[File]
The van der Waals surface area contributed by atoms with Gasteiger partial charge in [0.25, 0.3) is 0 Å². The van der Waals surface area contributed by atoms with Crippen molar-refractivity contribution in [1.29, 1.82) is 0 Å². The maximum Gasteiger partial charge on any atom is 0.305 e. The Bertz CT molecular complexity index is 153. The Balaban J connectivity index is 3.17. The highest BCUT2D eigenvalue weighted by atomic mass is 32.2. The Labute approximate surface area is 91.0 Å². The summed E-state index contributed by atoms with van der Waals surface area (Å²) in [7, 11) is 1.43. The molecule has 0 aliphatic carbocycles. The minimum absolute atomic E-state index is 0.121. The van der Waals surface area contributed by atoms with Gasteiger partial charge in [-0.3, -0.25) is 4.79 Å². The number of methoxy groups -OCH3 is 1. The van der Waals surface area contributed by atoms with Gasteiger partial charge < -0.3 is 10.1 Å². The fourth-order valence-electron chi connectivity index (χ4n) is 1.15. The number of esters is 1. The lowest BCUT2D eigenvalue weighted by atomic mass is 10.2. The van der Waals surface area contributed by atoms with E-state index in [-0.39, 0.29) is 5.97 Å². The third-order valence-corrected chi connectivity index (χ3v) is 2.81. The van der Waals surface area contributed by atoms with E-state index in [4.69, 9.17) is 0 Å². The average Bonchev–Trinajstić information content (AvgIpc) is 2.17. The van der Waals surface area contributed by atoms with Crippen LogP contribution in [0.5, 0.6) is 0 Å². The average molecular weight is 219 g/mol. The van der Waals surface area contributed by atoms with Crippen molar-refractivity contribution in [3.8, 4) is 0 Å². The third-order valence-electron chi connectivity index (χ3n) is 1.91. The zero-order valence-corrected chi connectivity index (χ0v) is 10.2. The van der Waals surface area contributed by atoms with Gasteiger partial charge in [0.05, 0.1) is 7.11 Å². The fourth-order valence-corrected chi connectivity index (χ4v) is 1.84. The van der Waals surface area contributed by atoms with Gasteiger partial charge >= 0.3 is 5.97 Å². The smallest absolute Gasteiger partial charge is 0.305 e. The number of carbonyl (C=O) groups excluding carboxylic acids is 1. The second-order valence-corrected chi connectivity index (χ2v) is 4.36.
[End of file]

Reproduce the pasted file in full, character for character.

The van der Waals surface area contributed by atoms with Gasteiger partial charge in [0.25, 0.3) is 0 Å². The van der Waals surface area contributed by atoms with Crippen molar-refractivity contribution in [1.29, 1.82) is 0 Å². The maximum Gasteiger partial charge on any atom is 0.305 e. The Bertz CT molecular complexity index is 153. The Balaban J connectivity index is 3.17. The highest BCUT2D eigenvalue weighted by atomic mass is 32.2. The Labute approximate surface area is 91.0 Å². The summed E-state index contributed by atoms with van der Waals surface area (Å²) in [7, 11) is 1.43. The molecule has 0 aliphatic carbocycles. The minimum absolute atomic E-state index is 0.121. The van der Waals surface area contributed by atoms with Gasteiger partial charge in [-0.3, -0.25) is 4.79 Å². The number of methoxy groups -OCH3 is 1. The van der Waals surface area contributed by atoms with Gasteiger partial charge < -0.3 is 10.1 Å². The fourth-order valence-electron chi connectivity index (χ4n) is 1.15. The number of esters is 1. The lowest BCUT2D eigenvalue weighted by atomic mass is 10.2. The van der Waals surface area contributed by atoms with E-state index in [-0.39, 0.29) is 5.97 Å². The third-order valence-corrected chi connectivity index (χ3v) is 2.81. The van der Waals surface area contributed by atoms with E-state index in [4.69, 9.17) is 0 Å². The average Bonchev–Trinajstić information content (AvgIpc) is 2.17. The van der Waals surface area contributed by atoms with Crippen LogP contribution in [0.5, 0.6) is 0 Å². The average molecular weight is 219 g/mol. The van der Waals surface area contributed by atoms with Crippen molar-refractivity contribution in [3.8, 4) is 0 Å². The third-order valence-electron chi connectivity index (χ3n) is 1.91. The zero-order valence-corrected chi connectivity index (χ0v) is 10.2. The van der Waals surface area contributed by atoms with Gasteiger partial charge in [0.05, 0.1) is 7.11 Å². The fourth-order valence-corrected chi connectivity index (χ4v) is 1.84. The van der Waals surface area contributed by atoms with Gasteiger partial charge >= 0.3 is 5.97 Å². The smallest absolute Gasteiger partial charge is 0.305 e. The number of carbonyl (C=O) groups excluding carboxylic acids is 1. The second-order valence-corrected chi connectivity index (χ2v) is 4.36.